It is the glory of God to conceal things,
but the glory of kings is to search things out. (Prov 25:2)
One of my fondest memories is doing scavenger hunts with a church college group. You know: where someone hides a bunch of worthless stuff all over town, then gives you a bunch of nonsensical clues to find them, and you waste a bunch of gas (not to mention ruin the earth) looking for them. I think God is a little like that. He conceals things from us and we must search them out, not because he’s a mean college leader, but because he knows that the best way for us to learn lessons is by discovery.
That’s what MovedMe in this installment of The Chronicles of Narnia: the fact that Aslan allows Peter to go through the journey unfolded before us, so he could learn some valuable lessons.
Men Behaving Badly
The first picture we get of Peter is in modern day England, and he’s fighting some bullies on the way to school. His explanation? They bumped him and then asked him to apologize. The look on his face as he was explaining the rest of the story was like, “Don’t they know who I am? I am the High King of Narnia!”
I could almost sense the frustration welling up inside him. He had tasted the glories of being not only a king but the High King of Narnia! He was frustrated with his life in common, modern-day England. I started to wonder if that’s why many men behave badly, why our gender is responsible for many of the woes of our society. I mean we aren’t all High Kings of Narnia or anything lame like that; but as Genesis 1 reminds us, we are image-bearers of God. Since this mundane life cannot contain us, we often get bored or frustrated and act out. This is not an excuse, but an observation. We were meant for so much more; Jesus comes to restore that in us.
Peter aches for Narnia, even wondering out loud, in that train station, why it has been a year since coming back to modern-day England… as a kid, no less. I believe he’s even questioning Aslan at this point. He gets his wish and is transported with his siblings to a Narnia they do not remember, because Narnia has aged 1300 years or so. Peter picks up right where he left off, ruling and reigning, only this time he’s trying to do it for himself and by himself.
We see this as he usurps Prince Caspian, who called them there and was doing just fine leading the Narnians before Peter got there. We also see it in some key lines from the movie. As Peter is pridefully telling everyone how they will capture King Miraz’ castle, Lucy asks him if he even remembers that it was Aslan who actually defeated the White Witch. Later Susan joins the fray by asking who he (Peter) is doing all this for as he forces their failing plan to take over the castle.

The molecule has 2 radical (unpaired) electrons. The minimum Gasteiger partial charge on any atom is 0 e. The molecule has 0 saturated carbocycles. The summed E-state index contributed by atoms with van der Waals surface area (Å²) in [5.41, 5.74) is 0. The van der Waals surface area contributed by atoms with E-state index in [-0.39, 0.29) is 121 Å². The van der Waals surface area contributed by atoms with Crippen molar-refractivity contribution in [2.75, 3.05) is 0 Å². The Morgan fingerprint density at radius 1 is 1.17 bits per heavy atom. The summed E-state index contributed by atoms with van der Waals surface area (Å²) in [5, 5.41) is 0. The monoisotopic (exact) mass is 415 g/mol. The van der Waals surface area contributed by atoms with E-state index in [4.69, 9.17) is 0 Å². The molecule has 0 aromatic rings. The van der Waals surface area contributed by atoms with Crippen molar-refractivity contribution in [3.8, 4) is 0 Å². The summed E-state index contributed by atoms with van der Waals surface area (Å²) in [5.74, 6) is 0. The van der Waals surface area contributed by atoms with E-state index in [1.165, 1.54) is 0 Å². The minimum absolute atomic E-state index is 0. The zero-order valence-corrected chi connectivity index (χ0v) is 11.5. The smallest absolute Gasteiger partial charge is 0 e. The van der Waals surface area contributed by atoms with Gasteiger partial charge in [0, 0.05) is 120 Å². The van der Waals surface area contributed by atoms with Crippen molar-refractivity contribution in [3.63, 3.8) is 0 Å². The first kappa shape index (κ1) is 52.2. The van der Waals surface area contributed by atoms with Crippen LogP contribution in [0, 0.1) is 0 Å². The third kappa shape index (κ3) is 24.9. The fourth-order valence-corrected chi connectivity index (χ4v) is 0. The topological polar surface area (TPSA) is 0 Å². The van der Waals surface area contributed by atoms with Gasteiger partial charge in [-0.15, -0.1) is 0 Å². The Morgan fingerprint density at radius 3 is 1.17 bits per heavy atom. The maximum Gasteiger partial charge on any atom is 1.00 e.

This journey we watch Peter going through is one of faith. Many come to believe in Jesus and everything goes great, until there is a trial or life hands them some setbacks. It is so easy to lose that faith, lose heart… just as Peter endured that year of being a normal boy and must have lost faith in Aslan. But God allows us to go on a bit of a journey, just like Peter. I love how he comes back.
This is best shown in what I call Peter’s war whoop! If you remember The Lion, the Witch and the Wardrobe, at the last battle Peter yells, “For Narnia and for Aslan!” In the first battle Peter just yells, “For Narnia!” I love how he comes full circle in the last battle yelling, “For Aslan!”
I Had it Sorted
Back to the scene after Peter’s fight with the bullies is broken up. Edmund sarcastically says to Peter, “You’re welcome!” to which Peter retorts, “I had it it sorted.” My wife asked me later what that meant and I can only think that it’s one of the English sayings that needs translating into American. I think it means, “I had it under control,” which is actually funny because he didn’t. I’m not just referring to the fight, because Peter pretty much had nothing sorted in the entire movie.
We talked a bit about the failed attempt to take the castle; but what about the others? He got them all lost on the way to meet Prince Caspian. He couldn’t best Prince Caspian in their introductory sword fight. He almost gets bewitched by the White Witch, prompting Edmund to throw his “I had it sorted” saying right back at him. You get the picture… High King Peter wasn’t so Magnificent in this movie.
He did turn it around, though. In the last battle, he starts to listen to those around him rather than being a dictator. He lets Lucy go find Aslan. He listens to Caspian’s plan to fight King Miraz one on one. He finally did get it sorted, by realizing that he didn’t have it sorted and needed the help of those around him. This is a big lesson for any leader.
I’m sad to see that Susan and Peter will no longer be able to come back to Narnia. I knew this from reading the books, but it became very poignant for me in the last scenes. I’m not sure what lessons Susan takes with her, but Peter’s journey is one that mirrors the proverb quoted above. I don’t think our journeys are too far off.
What is God concealing in your life? Are you going to be a king or queen and search for it?